Edward Altman: Our approach to recovery rates is not centered on sectors. What we ve looked at carefully over 25 years is the correlation between default rates and recovery rates. As you would expect, when the former rise to high or above-average levels, you always observe the latter dropping to below-average levels. This strong inverse relationship is as much a function of supply and demand as it is of company fundamentals. So if we are expecting a higher default rate in 2016 and even 2017, then we would expect a lower recovery rate. Already in 2015, the recovery rate dropped dramatically relative to 2014 even though the default rate was below average; we saw a 33-34% recovery rate versus the historical average of 45%, measured as the price just after default. This is primarily due to the heavy concentration of energy companies whose recovery rates depend on their ability to liquidate their assets at reasonable prices, which in turn depends on the price of oil. Low oil prices have pushed recovery rates in the energy sector below 25% and even into the single digits for some companies. And that s going to continue. So this year I expect recovery rates much below average, producing a double-whammy of high default rates and low recovery rates for credit investors.
Since then recovery rates have dropped even further. BUT high-yield bond prices have surged on the back of ECB, BOE buying and the knock-on effects of $200 billion per month of experimentation by the world s central-planners.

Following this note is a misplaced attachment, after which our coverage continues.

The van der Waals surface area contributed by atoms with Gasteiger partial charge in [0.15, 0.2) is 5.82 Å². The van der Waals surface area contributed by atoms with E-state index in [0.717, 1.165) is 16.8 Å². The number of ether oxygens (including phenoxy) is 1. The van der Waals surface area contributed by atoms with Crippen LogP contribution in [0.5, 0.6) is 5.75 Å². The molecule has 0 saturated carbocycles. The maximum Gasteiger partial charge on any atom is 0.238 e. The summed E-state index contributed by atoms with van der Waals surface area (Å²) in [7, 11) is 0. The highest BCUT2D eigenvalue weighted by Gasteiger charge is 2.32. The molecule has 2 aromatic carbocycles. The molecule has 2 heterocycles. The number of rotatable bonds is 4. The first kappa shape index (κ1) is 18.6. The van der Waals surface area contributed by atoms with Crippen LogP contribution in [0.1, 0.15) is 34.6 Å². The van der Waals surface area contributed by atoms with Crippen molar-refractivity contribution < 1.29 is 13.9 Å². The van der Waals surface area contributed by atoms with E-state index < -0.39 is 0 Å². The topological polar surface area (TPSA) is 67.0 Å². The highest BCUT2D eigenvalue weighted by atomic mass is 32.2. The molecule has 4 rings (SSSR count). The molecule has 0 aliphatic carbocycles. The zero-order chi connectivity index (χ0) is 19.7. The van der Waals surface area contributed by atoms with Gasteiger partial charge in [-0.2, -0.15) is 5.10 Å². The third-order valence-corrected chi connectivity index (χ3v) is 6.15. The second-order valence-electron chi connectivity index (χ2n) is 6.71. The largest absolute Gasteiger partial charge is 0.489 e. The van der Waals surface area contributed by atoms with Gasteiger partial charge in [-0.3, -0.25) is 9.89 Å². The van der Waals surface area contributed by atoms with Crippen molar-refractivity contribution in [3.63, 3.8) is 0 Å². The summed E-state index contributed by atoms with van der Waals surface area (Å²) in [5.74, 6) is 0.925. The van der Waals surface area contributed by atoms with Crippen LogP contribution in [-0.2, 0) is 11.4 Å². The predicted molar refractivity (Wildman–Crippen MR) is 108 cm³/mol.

Simply put, the revelation of a default event exposes the vast gap between real asset values (upon liquidation or bankruptcy) and the artificially supported prices seen in bond markets .
In the 30 year life of the so-called junk bond market, the chasm between reality and central-planner-created markets has never been wider.
#stock market update
Stock Market Updates
It is with some discomfort that I am always pointing out potential tops in the U.S. stock market indexes. But, I must call them as I read them. The S P daily chart has made ZERO upward progress in 18 months. A possible complex H S top formation is under construction. Also note the appearance of a 7-week H S top pattern. I am willing to short this smaller H S pattern if given a well-defined risk point. I will give up on a bearish interpretation of the S Ps if a new high is made – but this does not mean I would have any interest in being long in new high territory.
The Nasdaq is tracing out a possible broadening top, although as I have pointed out in recent updates, the rally from the Feb 2016 low has exceeded the normal construction of a true broadening top. Outside of the Nifty (India), the Dow Utilities (dividend play) and the Japan Mothers Index, I have a hard time finding a futures market index I am willing to own.
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Definition of ‘Stock Market’
Definition: It is a place where shares of pubic listed companies are traded. The primary market is where companies float shares to the general public in an initial public offering (IPO) to raise capital.
Description: Once new securities have been sold in the primary market, they are traded in the secondary market—where one investor buys shares from another investor at the prevailing market price or at whatever price both the buyer and seller agree upon. The secondary market or the stock exchanges are regulated by the regulatory authority. In India, the secondary and primary markets are governed by the Security and Exchange Board of India (SEBI).
A stock exchange facilitates stock brokers to trade company stocks and other securities. A stock may be bought or sold only if it is listed on an exchange. Thus, it is the meeting place of the stock buyers and sellers. India’s premier stock exchanges are the Bombay Stock Exchange and the National Stock Exchange.
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80% Stock Market Crash To Strike in 2016, Economist Warns – The Sovereign Investor
80% Stock Market Crash To Strike in 2016, Economist Warns